Well the gentling process for all the wild horses in our care is progressing very well. A decision was made to wean little Sunset, the filly, early from her mare. The old girl, Angel, even though she was getting lots of excellent hay and had a high protein molasses tub in her pen, was not getting her body condition back very well at all. We hope that by removing the drain of having to nurse the foal, she can pick up more quickly and put more weight.
Sunset is losing her baby coat and once she was haltered and tied in her box stall, she certainly enjoyed the brushing along her back and hips to remove more of the hair. This is also gives assurance to her that everything is okay.
Sunset settled into her box stall very well where she is out of the bugs and the hot sun. We had quite a few of our members around and she is learning quickly to get use to all the different people and sounds. She loves her hay too and did not hesitate to start munching away while tied.
Here she is being introduced to her first bucket of milk replacer. This is still very important to assure that she gets the proper nutrition she needs. Still a little shy about it, the bucket had to be held up to her muzzle. In a short time and as she gets to like the taste she will start to drink it all up.
This is the story of the mare. Last September we were back to close to Lost Lake which is north of Williams Creek. Then as we came over a hill we noticed a lone white horse wandering down a logging road. As we got closer we could see that it was a mare and that she was alone with no other horses close by at all. We thought that she may not be a wild one and we also felt that the odds seemed stacked against her being able to survive. So we tried to approach her, getting to within 8-10 feet before she moved away slowly. We tried several times to get close enough to get a rope on her but that would not happen. Finally she wandered off, but we knew we had to come back and try to find her. We did make several trips back there throughout the fall without success. Late December we saw her close to main forestry road but still inside the forestry. the snow in this area was extremely deep and survival for even a healthy horse had become a struggle. Even though she had lost a lot of weight she had survived, although she had become very elusive.
Then in late April we noticed that she had given birth to a foal and was still in this small area. Here she had lots of protection in the trees, she could find feed and she was also probably safe from any predators since it was so close to the main road. She was doing okay even though her body condition had deteriorated quite drastically due to giving birth to the foal and the overall struggle to survie such a harsh winter that claimed many other wild horses. All things seemed okay until it was noticed in May that she was now on private ranch land next to the area where she had lived all winter. The reason she got onto this land was that some fool had cut the ranch fences thinking that this would help her. We worried about her and her foal for many reasons, including the fact that two young grizzly bears had moved into the same area.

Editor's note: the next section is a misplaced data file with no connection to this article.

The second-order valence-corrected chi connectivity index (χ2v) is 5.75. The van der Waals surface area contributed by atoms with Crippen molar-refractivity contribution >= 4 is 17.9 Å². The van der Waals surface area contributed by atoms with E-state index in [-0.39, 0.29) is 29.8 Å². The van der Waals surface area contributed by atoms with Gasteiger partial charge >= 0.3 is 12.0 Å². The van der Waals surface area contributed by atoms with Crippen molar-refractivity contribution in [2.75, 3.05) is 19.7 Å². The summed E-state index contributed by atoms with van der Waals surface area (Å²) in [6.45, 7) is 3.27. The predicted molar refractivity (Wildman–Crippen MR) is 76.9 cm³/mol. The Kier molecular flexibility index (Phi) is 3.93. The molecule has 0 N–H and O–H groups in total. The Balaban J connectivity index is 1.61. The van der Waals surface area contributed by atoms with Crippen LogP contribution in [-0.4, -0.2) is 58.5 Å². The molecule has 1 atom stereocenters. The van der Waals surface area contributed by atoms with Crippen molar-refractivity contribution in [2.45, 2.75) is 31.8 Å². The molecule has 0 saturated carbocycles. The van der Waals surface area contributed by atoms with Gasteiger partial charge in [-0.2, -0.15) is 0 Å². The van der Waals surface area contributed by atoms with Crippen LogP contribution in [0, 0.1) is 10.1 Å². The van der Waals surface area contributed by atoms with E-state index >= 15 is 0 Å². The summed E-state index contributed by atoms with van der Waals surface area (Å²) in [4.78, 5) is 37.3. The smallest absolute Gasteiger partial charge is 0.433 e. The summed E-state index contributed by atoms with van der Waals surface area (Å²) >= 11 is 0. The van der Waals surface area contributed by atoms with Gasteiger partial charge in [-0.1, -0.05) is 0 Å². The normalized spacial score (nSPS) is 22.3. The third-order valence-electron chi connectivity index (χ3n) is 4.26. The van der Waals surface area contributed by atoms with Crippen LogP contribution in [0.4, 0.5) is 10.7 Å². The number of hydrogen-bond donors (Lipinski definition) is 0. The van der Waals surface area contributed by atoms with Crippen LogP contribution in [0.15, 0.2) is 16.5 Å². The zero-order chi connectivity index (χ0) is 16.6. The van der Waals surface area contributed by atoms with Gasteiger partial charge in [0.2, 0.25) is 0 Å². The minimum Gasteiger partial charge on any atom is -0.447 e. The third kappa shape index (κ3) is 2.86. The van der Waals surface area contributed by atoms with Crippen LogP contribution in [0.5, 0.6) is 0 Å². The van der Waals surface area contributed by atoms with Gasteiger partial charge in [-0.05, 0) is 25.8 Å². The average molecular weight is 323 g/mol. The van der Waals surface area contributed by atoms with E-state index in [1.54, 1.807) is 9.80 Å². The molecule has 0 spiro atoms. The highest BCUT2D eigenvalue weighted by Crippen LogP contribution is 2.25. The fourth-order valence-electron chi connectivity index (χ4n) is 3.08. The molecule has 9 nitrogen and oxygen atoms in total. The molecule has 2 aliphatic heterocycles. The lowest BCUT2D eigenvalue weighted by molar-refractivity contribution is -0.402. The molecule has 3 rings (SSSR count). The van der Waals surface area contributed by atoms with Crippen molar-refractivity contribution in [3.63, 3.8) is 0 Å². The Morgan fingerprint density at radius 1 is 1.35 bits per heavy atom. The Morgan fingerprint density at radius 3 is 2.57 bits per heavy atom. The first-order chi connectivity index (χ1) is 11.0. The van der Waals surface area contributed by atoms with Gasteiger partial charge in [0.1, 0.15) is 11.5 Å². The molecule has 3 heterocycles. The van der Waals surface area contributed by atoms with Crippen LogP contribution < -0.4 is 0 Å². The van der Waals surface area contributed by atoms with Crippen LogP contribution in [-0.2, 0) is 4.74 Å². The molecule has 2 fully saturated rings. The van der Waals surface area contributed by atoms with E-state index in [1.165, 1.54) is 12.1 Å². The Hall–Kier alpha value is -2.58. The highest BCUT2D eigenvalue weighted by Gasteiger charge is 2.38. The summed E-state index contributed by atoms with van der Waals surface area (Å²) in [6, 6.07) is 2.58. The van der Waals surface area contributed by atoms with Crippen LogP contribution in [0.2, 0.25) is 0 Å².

Then in June, WHOAS received a phone call from the ranch asking if we wanted to purchase her due to the fact that they could not keep her after bringing her into their corrals. This is what we did and she was then brought into our temporary facility at Dan’s and Karen’s ranch to join a couple of the other wildies we had rescued.
Since then she has received lots of hay and received minimal gentling as we wanted the mare to get into better condition and also to allow the foal to grow. This initial gentling process was just touching her and being around her. Then as mentioned it was decided more had to be done to help the old girl out, thus the foal was removed from her. At the same time that this had to take place, Dan and the boys managed to get a halter on her. At first she did not like being restrained at all. But as the day progressed, she started to yield to the pressure of rope and halter. As we watched, we felt so sorry for her as she was trembling with fear, but what we were doing was so necessary in order to properly care for her. We continued at this point to softly talk to her trying to reassure her that we meant no harm. The soft approach and voice began to calm her.
Here she has calmed down and started to take hay from Dan’s hand. WHOAS hopes that we have now given her a chance for a much better life. We believe we have found a forever home for Angel where she can peacefully live out the remainder of her life.
Timber, pictured here, has been gelded and will be shortly moving to his new home. He has come so far in his training and will still require some work which we know he will get with his new owner.
Rex too has been gelded and is leading very well, likes to be brushed and is ready to go to a forever home. He will make an excellent horse as he is intelligent and willing to learn which continually shows through when handled. We hope to find him a home quite quickly now as we believe he is ready.
WHOAS only charges a $300 adoption fee to help cover the costs of board, feed, vet bills as well as initial training. These older horses do take a lot longer to gentle than the younger ones we have worked with in the past. Sunset too will soon need a forever home. Please contact us if you would like to adopt either of these two beautiful horses.